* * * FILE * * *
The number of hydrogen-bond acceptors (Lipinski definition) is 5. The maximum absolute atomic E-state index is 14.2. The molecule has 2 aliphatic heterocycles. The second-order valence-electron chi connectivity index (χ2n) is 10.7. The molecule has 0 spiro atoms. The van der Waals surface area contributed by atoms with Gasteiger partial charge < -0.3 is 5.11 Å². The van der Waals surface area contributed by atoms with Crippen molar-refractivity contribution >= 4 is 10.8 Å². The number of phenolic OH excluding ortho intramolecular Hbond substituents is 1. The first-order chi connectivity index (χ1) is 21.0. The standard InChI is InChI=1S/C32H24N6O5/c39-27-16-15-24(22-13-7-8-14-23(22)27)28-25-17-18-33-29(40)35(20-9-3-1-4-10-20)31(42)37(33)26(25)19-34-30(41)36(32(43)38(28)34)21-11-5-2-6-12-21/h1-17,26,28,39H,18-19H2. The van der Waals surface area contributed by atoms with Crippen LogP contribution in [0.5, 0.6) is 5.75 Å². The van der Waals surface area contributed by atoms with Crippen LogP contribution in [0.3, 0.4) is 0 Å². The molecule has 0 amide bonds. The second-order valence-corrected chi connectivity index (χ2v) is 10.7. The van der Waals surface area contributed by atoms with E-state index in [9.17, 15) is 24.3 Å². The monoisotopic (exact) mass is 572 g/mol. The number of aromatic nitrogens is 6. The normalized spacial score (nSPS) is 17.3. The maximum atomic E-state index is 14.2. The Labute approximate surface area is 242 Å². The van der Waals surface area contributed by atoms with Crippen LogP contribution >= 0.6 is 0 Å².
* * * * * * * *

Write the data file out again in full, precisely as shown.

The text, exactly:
The number of hydrogen-bond acceptors (Lipinski definition) is 5. The maximum absolute atomic E-state index is 14.2. The molecule has 2 aliphatic heterocycles. The second-order valence-electron chi connectivity index (χ2n) is 10.7. The molecule has 0 spiro atoms. The van der Waals surface area contributed by atoms with Gasteiger partial charge < -0.3 is 5.11 Å². The van der Waals surface area contributed by atoms with Crippen molar-refractivity contribution >= 4 is 10.8 Å². The number of phenolic OH excluding ortho intramolecular Hbond substituents is 1. The first-order chi connectivity index (χ1) is 21.0. The standard InChI is InChI=1S/C32H24N6O5/c39-27-16-15-24(22-13-7-8-14-23(22)27)28-25-17-18-33-29(40)35(20-9-3-1-4-10-20)31(42)37(33)26(25)19-34-30(41)36(32(43)38(28)34)21-11-5-2-6-12-21/h1-17,26,28,39H,18-19H2. The van der Waals surface area contributed by atoms with Crippen LogP contribution in [0.5, 0.6) is 5.75 Å². The van der Waals surface area contributed by atoms with Crippen LogP contribution in [0.3, 0.4) is 0 Å². The molecule has 0 amide bonds. The second-order valence-corrected chi connectivity index (χ2v) is 10.7. The van der Waals surface area contributed by atoms with E-state index in [9.17, 15) is 24.3 Å². The monoisotopic (exact) mass is 572 g/mol. The number of aromatic nitrogens is 6. The normalized spacial score (nSPS) is 17.3. The maximum atomic E-state index is 14.2. The Labute approximate surface area is 242 Å². The van der Waals surface area contributed by atoms with Crippen LogP contribution >= 0.6 is 0 Å².